I know what's coming in the mail this afternoon.
Yup. It's true. An ad from a dentist; a bill from a credit-card company; a letter from a long-lost buddy.
It's great to be psychic.
And also to have Informed Delivery.
Perhaps you have heard of this glimpse into the future from the United States Postal Service. It's very helpful — and free, too.
Our story begins in 2014, when the postal service was struggling to keep mail in the battle with electronic messages. The test program was called Real Mail Notification, and it worked by sending black-and-white pictures of that day's incoming missives to the user's electronic device.
In 2015, the pilot program that started in Northern Virginia, was expanded into the New York area. It was so well received that in 2016 it was rolled out nationwide under the name Informed Delivery.
Which is what I signed up for recently, and in doing so became clairvoyant. Simple, really.
Each day that I have letter-sized mail — which is almost daily — I'll get black-and-white pictures of the envelope's front. It's not great photography: But it's good enough to see the return address and any other information that might be noted. The service also tracks packages that are to be delivered by the United States Postal Service.
It's a nice feature, and it lets me know when "the check's in the mail" that a friend told me about will actually be showing up in the mailbox. Or if I've gotten a statement from the credit-card company.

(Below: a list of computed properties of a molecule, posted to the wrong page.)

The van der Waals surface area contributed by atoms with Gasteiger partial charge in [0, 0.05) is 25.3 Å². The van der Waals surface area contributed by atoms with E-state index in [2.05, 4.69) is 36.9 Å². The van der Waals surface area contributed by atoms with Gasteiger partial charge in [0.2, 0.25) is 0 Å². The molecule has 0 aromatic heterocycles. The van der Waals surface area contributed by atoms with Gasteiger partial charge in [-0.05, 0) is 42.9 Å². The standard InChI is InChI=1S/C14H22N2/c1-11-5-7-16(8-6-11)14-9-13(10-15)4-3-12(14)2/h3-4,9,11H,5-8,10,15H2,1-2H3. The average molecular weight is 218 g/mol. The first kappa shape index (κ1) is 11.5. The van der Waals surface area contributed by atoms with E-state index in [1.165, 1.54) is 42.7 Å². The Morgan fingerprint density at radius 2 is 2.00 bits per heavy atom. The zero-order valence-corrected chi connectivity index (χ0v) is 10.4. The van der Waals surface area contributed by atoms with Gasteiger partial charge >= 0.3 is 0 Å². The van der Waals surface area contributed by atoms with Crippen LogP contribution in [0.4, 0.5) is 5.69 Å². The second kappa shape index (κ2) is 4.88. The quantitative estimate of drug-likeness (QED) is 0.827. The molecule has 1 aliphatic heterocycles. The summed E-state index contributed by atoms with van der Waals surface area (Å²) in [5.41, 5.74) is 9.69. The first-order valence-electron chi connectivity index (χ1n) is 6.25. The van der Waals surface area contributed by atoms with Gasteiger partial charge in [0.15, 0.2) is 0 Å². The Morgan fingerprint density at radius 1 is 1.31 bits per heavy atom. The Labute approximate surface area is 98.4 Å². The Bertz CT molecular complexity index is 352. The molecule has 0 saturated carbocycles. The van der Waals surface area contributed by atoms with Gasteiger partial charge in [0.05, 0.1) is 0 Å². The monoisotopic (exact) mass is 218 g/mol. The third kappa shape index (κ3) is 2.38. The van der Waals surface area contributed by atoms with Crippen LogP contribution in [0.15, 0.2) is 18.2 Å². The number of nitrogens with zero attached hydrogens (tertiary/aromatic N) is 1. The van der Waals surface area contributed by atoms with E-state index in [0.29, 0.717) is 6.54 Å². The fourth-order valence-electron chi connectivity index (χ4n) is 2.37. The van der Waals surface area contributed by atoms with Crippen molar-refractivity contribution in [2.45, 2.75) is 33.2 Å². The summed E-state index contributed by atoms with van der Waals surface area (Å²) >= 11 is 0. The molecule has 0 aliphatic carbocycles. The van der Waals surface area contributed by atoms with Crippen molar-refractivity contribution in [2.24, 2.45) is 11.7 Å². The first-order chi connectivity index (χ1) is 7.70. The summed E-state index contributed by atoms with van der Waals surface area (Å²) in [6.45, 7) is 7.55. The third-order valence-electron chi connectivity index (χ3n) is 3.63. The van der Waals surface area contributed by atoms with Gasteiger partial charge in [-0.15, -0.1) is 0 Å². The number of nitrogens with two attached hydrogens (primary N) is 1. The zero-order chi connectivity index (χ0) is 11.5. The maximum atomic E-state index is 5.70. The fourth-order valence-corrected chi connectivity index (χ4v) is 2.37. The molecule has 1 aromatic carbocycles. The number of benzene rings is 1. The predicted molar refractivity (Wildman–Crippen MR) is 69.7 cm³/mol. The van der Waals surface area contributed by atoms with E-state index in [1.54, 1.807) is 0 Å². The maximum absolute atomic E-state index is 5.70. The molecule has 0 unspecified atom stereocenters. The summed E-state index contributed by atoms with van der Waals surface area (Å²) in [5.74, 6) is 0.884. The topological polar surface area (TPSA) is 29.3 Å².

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Folks who have signed up for Informed Delivery like it. Subscriptions have grown at a rate that would make a magazine-publisher proud. By the end of 2019, it had 22 million signed up — a number that would increase to 33 million a year later.
That number represented about one in five eligible households in America.
The USPS is big. Only Amazon and Walmart employ more workers. It's history began in 1775, when the Second Continental Congress made Benjamin Franklin the first Postmaster General. In 1872, it became a department of the Cabinet; and in 1971, it became the United States Postal Service, an independent organization under the executive branch.
Informed Delivery, like almost everything else these days, is "brought to you by." In other words, you'll probably see a small, colorful ad that you can click on to learn more about a topic.
Signing up for Informed Delivery is easy and, as previously noted, free. Start by going to: InformedDelivery.USPS.com to check for eligibility and sign up.
A postal spokesman said that in rare instances, "You may live in an eligible ZIP Code, but cannot sign up for the feature because your individual mailbox is not uniquely coded; this coding determines which images are provided to each Informed Delivery user and ensures that users view mail destined for their address only. While most addresses are uniquely coded, not all are, especially in high density areas (e.g., apartment buildings or condos). If your address is not uniquely coded, you will not be able to sign up for Informed Delivery at this time; please check back at a later date. USPS is working to increase the number of addresses with access to Informed Delivery."
Informed Delivery is available to customers with post-office boxes, but it is not available to businesses at this time.
Potential users can apply to join Informed Delivery online or in person at the local post office. In either case, proof of residency is required. When applying online, users can request that the confirmation number be sent electronically or through the U.S. mail, which takes about five business days.
So now it's possible to see what's in the mailbox before going out to the mailbox. I'm hoping they can come up with something like this for the lottery numbers soon. Now excuse me. I have to go.
I've got mail.
Lonnie Brown can be reached at LedgerDatabase@aol.com.
This article originally appeared on The Ledger: Gadget Daddy: Postal service's Informed Delivery feels psychic